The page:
For purposed of clarity in FIG. 9, rib base 110 has been illustrated with an exaggerated curuature and thickness. In formation, it is relatively thin, and the inner primary containment tank is of uniform thickness.
As noted in the outset, it is essential that double containment be provided throughout the tank. If, at any point along the length of the tank, a line normal to the surface of the interior tank can pass through the exterior tank without first passing through a space of some type, the tank does not meet the exacting standards required for double containment. Thus, tanks such as those described in U.S. Pat. No. 4,739,659, cannot meet this exacting standard. As illustrated in FIGS. 1 and 2 thereof, a line is easily passed from the interior tank, through the rib, without passing through a space. Many male molded tanks experience this problem at the junction between the rib and the tank, and this can be a problem for female molded tanks as well, particularly at junction 107. Dual containment is a assured in the inventive tank, by reason of the use of the annular film 106, and tie-ins 108. As noted, annular film material 106 must extend to the shoulders of each rib adjacent the flat on which it is placed. Application of tie-ins 108 will tend to cause annular film 106 to bend towards the interior of the rib. The material exhibits some resistance to this bending force. The result is that the FRP material of tie-in 108 "bends around" the annular material, forming a small "knuckle" or air space 109. This is an inherent feature of the processing using the annular film 106 and tie-ins 108, but a necessary quality guarantee of dual containment along the length of the tank.
As described, the annular film 106 is applied against the wet flood coat on the interior face of the exterior secondary containment vessel. Additionally, portions of the annular film are in contact with the inner primary containment FRP tank. In general, upon drying of the flood coat, and curing of the inner tank, the annular material is released, sufficient to create a space between the inner and outer tanks. Similarly, the alcohol and wax placed in the domes creates a space there between. To ensure release of the annular film, and dual containment throughout, however, mild pressure may be applied to the annulus of the tank, by applying a pressure of one end to one or more of the gutters. A pressure of 2-3 psi is sufficient to ensure that the annular material "pops free" from either the inner or outer shell, creating the necessary space. Liquid, either intruding from a failure in the exterior tank, or a failure in the interior tank, flows along annular film 106, but not there through. Similarly, the pressure applied ensures that an annular space is formed in the dome, due to the releasing action of the wax and alcohol such as PVA. This application of a mild pressure to the annulus, substantially below that which the gutter can withstand without separating from the inner shell of the exterior tank or otherwise failing, provides another quality assurance and dual containment guarantee.
The Completed Tank
The tank is now completed, in two half shells. These shells are "married", by application of a seam of FRP, having been released from their molds. At this point, openings for various fittings, manways and the like can be introduced into the tank, as necessary. Additionally, one or more monitors can be provided, and if necessary, an annular fluid reservoir is built onto the tank. Once openings have been made, and fixtures attached and sealed, the annulus can be filled with brine, if, as is popular, the annulus is to be "wet", that is, liquid filled. Only a very limited volume, depending on the diameter of the tank, is necessary to completely fill the annulus, thus making it possible to fill the annulus at the factory, rather than on site. No significant additional weight is added for transportation purposes.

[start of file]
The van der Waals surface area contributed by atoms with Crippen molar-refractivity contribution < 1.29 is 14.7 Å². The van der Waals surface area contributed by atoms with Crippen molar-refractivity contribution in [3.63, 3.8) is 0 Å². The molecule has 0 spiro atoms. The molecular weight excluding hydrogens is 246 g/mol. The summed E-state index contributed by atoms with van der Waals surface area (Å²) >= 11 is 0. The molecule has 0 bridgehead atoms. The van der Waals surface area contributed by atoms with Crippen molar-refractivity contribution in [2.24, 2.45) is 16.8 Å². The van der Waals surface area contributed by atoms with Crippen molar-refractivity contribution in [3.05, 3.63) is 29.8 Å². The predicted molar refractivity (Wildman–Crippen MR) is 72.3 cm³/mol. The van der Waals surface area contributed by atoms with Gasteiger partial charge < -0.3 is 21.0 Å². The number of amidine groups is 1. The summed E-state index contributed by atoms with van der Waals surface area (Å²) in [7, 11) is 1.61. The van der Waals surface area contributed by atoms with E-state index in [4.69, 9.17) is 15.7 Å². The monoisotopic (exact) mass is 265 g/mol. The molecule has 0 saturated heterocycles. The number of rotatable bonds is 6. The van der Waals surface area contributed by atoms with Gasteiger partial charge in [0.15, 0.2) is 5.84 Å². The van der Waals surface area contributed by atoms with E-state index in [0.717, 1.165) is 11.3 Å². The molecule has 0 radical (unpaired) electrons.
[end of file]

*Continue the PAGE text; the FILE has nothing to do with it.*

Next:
The resulting tank takes advantage of the enhanced robustness of female-molded FRP tanks. It is provided with dual containment throughout the tank. It is manufactured without the need for attention to the problems encountered in using or porous of flow through material, save at the gutters, which extend in a straight line only. The tank, by reason of the strength sharing between the inner and outer containment vessels, is of reduced overall weight and thickness. Total thickness of each shell, and the total weight of the tank, will vary according to the need and specification, as well as the size of the tank, but are substantially reduced over prior models. The tank is equally suited for use with wet monitors, where the amount of liquid present in the annulus is monitored, and a change in the level of liquid indicates preliminary failure in one containment vessel or the other, and dry annulus, where a monitor is provided to determine the presence of liquid in the annulus, or a change in the pressure in the annulus. Such monitors are conventional to those of skill in the art.
This invention has been described both generically, and with reference to specific embodiments. Variations will occur to those of ordinary skill in the art without the exercise of inventive faculty. In particular, different resins, fiberglass, annular films, alcohols and waxes are bound in the art, and can be substituted without inventive skill. Dimensions and specific shapes, as illustrated, are for reference purposes only, and not limiting unless so indicated. These variations remain within the scope of the invention as disclosed, save as excluded by the recitation, of the claims set forth below.
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|US20140274235 *||Mar 15, 2013||Sep 18, 2014||Agco Corporation||Grain Bin Constructed of Plastic Panels|
|US20140274237 *||Mar 15, 2013||Sep 18, 2014||Agco Corporation||Double-Walled Plastic Grain Bin With Integrated Support Structure|
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|U.S. Classification||220/4.13, 73/49.2, 220/560.03, 156/155, 405/53|
|International Classification||B65D88/76, B65D90/02, B65D88/06, B29D99/00|
|Cooperative Classification||B29L2031/712, B29D99/0014, B65D90/028|
|European Classification||B29D99/00C2, B65D90/02H|
|Nov 12, 1996||AS||Assignment|
Owner name: XERXES CORPORATION, MINNESOTA
Free format text: RE-RECORD TO CORRECT THE RECORDATION DATE OF 11-13-96 TO 11-12-96 PREVIOULY RECORDED AT REEL 8220 FRAME 0959;ASSIGNORS:BERG, ROBIN;BURWELL, JOHN;OLSON, NEIL;AND OTHERS;REEL/FRAME:008301/0647;SIGNING DATES FROM 19961025 TO 19961030
|Nov 13, 1996||AS||Assignment|
Owner name: XERXES CORPORATION, MINNESOTA
Free format text: ASSIGNMENT OF ASSIGNORS INTEREST;ASSIGNORS:BERG, ROBIN;BURWELL, JOHN;OLSON, NEIL;AND OTHERS;REEL/FRAME:008220/0959;SIGNING DATES FROM 19961025 TO 19961030
|Aug 27, 2001||SULP||Surcharge for late payment|
|Aug 27, 2001||FPAY||Fee payment|
Year of fee payment: 4
|Aug 24, 2005||FPAY||Fee payment|
Year of fee payment: 8
|Aug 24, 2009||FPAY||Fee payment|
Year of fee payment: 12